SOCs look at various sources of intelligence to identify and anticipate fresh threats, some of which follow below.

Organisation or industry discussion

Among the key risk factors and threats are mentions of an organisation’s name in forum posts, Pastebin sites, channels, or chatrooms. Contextual analysis can determine whether threat actors are planning an attack or actively possess stolen data. 

Personally identifiable information (PII) exchange

When a breach has occurred, the sale of PII, personal health or financial data or other sensitive information can be indicative of an attack. A single data record can sell for up to £20. This data is generally stolen from large organisations, such as credit agencies like Experian and banks, so a few thousand credit card numbers can turn a huge profit.

Credential exchange

Lost or stolen credentials were the most common threat action used in 2021, contributing to over 20% of data breaches, according to the Verizon report. The presence of usernames and passwords on Pastebin sites or marketplaces can indicate a data breach but contextual analysis is required to determine whether this is a recent compromise or recycled data from a prior incident.

Information reconnaissance

Social engineering tactics are employed in over 50% of attacks. Open and closed-forum exchanges between individual threat actors and collectives can reveal who is conspiring in these types of attacks.

RaaS (Ransomware as a Service)/phishing/smishing attack coordination

As smishing, phishing and whaling attacks become more sophisticated, dark web threat intelligence can reveal popular techniques, tactics and procedures, as well as risks. Threat actors can now purchase increasingly complex phishing-as-a-service software kits but if defenders are familiar with them, they can better educate users and put the right controls in place.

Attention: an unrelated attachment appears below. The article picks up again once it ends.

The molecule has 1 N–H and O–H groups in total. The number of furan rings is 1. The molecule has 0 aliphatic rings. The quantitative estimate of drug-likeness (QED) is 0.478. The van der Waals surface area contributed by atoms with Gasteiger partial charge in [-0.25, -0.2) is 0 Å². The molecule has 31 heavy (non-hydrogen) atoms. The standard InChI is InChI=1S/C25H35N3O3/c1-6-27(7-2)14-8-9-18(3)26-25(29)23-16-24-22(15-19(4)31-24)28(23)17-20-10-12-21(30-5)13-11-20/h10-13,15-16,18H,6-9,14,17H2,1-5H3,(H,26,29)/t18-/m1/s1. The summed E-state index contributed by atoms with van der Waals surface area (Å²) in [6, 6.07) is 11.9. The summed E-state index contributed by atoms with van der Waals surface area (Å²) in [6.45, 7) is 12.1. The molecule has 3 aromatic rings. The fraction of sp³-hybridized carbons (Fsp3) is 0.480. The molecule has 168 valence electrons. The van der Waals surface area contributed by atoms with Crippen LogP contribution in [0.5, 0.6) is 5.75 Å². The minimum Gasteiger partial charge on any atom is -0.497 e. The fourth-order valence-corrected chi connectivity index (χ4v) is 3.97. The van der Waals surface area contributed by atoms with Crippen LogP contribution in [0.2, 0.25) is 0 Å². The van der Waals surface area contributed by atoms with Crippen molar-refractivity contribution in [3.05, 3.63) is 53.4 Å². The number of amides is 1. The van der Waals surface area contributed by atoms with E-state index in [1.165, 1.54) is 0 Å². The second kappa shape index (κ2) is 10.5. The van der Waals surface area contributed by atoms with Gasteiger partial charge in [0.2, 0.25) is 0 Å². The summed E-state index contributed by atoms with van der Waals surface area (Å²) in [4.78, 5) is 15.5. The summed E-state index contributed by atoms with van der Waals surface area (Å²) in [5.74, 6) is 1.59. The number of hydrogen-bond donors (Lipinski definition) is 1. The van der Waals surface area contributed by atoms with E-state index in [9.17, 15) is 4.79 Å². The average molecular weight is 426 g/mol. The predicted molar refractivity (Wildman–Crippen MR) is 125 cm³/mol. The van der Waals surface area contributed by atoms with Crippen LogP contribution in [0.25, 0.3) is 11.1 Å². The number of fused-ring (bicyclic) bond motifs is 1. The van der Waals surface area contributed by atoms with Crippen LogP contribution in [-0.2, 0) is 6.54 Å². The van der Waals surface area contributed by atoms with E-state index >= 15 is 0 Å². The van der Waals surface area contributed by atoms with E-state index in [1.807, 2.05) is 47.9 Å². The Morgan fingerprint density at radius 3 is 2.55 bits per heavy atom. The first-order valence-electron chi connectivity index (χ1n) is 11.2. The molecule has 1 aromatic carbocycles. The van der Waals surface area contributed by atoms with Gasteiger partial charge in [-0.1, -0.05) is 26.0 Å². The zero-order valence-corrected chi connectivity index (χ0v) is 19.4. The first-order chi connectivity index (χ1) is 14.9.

Although malicious insiders cause fewer breaches than simple human error, the dark web is an established hub for criminal collectives to recruit employees with network credentials, for a sophisticated attack.

Trade secrets and sensitive asset discussions

Trade secrets and competitive intelligence are another lucrative aspect of threat actor commerce, and these can signal risks to SOC researchers. In one recent incident reported by CNBC in July 2018, a likely Russian cyber-criminal sold access to a law firm’s network and sensitive assets for $3,500. Having had that information ahead of time could have saved the victim time, money, and reputational damage.


As you have learned, the dark web can supply us with a huge amount of useful information. Using this intelligence, you can better prepare your network against attacks, which is essential to your remit.

What's next?

After examining the dangers of the dark web, in the next Course, you’ll be examining the risk management life cycle and its treatment.

1h 4m

In this course, you’ll be looking at numerous aspects of the risk matrix including the risk and threats involved in big data, the Internet of Things (IoT), the dark web and social media. You'll also be exploring threat intelligence, unified threat management (UTM), and security risk. You'll also see how you can use open-source intelligence (OSINT) and Dark Web Threat Intelligence to help you establish, improve and refine your risk treatment. All of this ensures that your organisation is protected from and alert to the constantly evolving series of information security threats. 

However, before you go on to threat management, let's first review risk and see how it relates to cyber security. 

About the Author